Research to Renewal: Advancing University Tech Transfer | #education | #technology | #training


The report evaluates which universities are most accomplished at creating new knowledge; embedding it in their science, technology, engineering and mathematics (STEM) graduates; and transferring both to new and existing enterprises. Research and discovery are fundamental objectives of universities, but they must be absorbed and infused into private industry to yield an economic return on the investment.

For formal commercialization and tech transfer of intellectual property, metrics include:

  • Invention disclosures
  • The number of licenses and options
  • Licensing income and startups formed
  • Citations of university articles contained in patents granted to firms

Ross DeVol, president and CEO of Heartland Forward said: “The graduation ceremony at American universities is the biggest single annual technology transfer. While all forms of university education are valuable, this evaluation incorporates the number of STEM graduates with bachelor’s and master’s degrees and their proportion of total degrees. It stands to reason that many of the top-performing research universities are among the elite institutions in the U.S and we are proud to release this list, which comprehensively tracks how our American universities are doing in this critical work. We believe that states, cities and rural areas can more effectively partner with universities in their pursuit of prosperity. Correctly channeled, this approach can create jobs paying top 5% incomes, as well as a wide variety of middle-income jobs, and be inclusive. The definition of the American Dream.”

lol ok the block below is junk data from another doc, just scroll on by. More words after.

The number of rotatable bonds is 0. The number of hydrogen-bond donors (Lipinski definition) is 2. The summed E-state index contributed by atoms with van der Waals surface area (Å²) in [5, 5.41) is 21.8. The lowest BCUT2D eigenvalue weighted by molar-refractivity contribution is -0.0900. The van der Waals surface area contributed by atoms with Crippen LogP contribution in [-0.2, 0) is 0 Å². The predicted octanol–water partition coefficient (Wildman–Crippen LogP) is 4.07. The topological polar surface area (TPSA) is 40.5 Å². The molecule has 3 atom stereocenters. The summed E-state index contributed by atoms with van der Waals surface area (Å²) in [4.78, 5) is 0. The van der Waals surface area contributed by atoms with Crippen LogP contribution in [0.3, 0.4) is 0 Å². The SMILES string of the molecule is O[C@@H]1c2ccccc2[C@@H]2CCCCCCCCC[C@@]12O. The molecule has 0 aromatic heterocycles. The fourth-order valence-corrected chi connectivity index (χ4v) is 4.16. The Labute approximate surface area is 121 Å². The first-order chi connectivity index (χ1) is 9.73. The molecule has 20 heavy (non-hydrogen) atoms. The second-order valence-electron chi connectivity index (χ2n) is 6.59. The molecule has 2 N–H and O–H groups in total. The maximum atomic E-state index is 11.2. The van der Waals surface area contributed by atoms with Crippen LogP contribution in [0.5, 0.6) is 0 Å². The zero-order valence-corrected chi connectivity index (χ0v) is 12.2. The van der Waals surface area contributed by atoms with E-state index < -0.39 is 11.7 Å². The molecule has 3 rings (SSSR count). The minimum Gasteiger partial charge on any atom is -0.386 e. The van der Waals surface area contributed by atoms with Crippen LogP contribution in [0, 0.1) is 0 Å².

Maryann Feldman, the Heninger Distinguished professor in the Department of Public Policy at the University of North Carolina said: “This report takes an in-depth look at the transfer activities of universities across the United States and provides data, insights, and recommendations that will help schools increase their impact on the communities they serve. Our hope is that with this data more universities will invest in the tools necessary to expand crucial technology transfer activities and that policymakers too will step up to the plate in encouraging and supporting these investments.”

University of Minnesota Interim Vice President for Research Michael Oakes said: “The University of Minnesota is proud to be recognized by Heartland Forward as the highest-ranked heartland university and fifth among public universities nationwide. We are home to innovative researchers in many key fields—from medicine to material science to horticulture to education—and we have worked intentionally to build an equally creative technology commercialization team and a corporate engagement center to cultivate entrepreneurialism within and simplify cooperation with external companies. Coinciding with this release of this report, and consistent with its findings, we recently achieved a key milestone of launching our 200th startup company since 2006. In the last decade, we have also listened to our students and employers in our region, and expanded many STEM offerings. All of that lives up to our tagline, Driven to Discover, and our commitment to research that has real impact.”